Americans are living longer than they did in years past, including those with disabilities. Planning by parents can make all the difference in the life of a child with a disability, as well as that of his or her siblings who may be left with the responsibility for caretaking, on top of their own careers and caring for their own families.
Special needs trusts (also known as "supplemental needs trusts") are an important component of planning for a disabled child, even though the child may be an adult by the time the trust is created or funded. These trusts allow a beneficiary with a disability to receive inheritances, gifts, lawsuit settlements, or other funds and yet not lose her eligibility for certain government programs, such as Medicaid and Supplemental Security Income (SSI). The trusts are drafted so that the funds will not be considered to belong to the beneficiary in determining her eligibility for public benefits.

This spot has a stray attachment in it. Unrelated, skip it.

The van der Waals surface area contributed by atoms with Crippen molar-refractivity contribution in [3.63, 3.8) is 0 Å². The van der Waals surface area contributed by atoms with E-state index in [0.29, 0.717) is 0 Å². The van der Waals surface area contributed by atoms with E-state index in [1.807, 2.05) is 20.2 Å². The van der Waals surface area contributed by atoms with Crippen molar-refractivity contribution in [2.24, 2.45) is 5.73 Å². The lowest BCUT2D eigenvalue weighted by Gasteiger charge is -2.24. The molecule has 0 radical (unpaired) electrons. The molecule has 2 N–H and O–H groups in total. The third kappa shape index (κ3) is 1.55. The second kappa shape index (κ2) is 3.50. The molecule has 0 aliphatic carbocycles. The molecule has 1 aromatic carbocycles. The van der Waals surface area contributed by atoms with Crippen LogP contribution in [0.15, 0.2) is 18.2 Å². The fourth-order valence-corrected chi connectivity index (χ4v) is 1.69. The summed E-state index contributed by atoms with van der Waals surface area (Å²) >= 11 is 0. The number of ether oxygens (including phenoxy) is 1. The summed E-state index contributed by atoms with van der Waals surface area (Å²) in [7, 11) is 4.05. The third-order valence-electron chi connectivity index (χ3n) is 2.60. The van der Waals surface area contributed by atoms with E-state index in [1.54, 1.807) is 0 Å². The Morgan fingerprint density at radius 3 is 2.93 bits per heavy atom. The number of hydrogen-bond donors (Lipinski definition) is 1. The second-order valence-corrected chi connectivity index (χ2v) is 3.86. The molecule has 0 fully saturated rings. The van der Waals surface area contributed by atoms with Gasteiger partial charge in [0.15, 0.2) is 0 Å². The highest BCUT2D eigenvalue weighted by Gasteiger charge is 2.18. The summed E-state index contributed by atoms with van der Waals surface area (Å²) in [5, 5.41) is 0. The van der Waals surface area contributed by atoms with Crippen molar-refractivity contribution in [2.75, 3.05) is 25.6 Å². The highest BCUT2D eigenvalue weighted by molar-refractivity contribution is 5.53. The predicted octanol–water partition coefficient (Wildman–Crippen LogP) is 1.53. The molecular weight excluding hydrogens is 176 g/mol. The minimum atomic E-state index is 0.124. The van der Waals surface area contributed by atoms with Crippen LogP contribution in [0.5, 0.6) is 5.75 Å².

Special needs trusts are designed not to provide basic support, but instead to pay for comforts and luxuries that could not be paid for by public assistance funds. These trusts typically pay for things like education, recreation, counseling, and medical attention beyond the simple necessities of life.
There are three main types of special needs trusts: the first-party trust, the third-party trust, and the pooled trust. All three name the person with special needs as the beneficiary, but they differ in several significant ways, and each type of trust can be useful in its own way.
For more on special needs trusts and special needs planning, visit our SpecialNeedsAnswers Web site at www.specialneedsanswers.com. While some ElderLawAnswers attorneys practice in this area of the law, all attorneys listed on SpecialNeedsAnswers devote a significant part of their practices to working with individuals with special needs and with their families to plan for the future.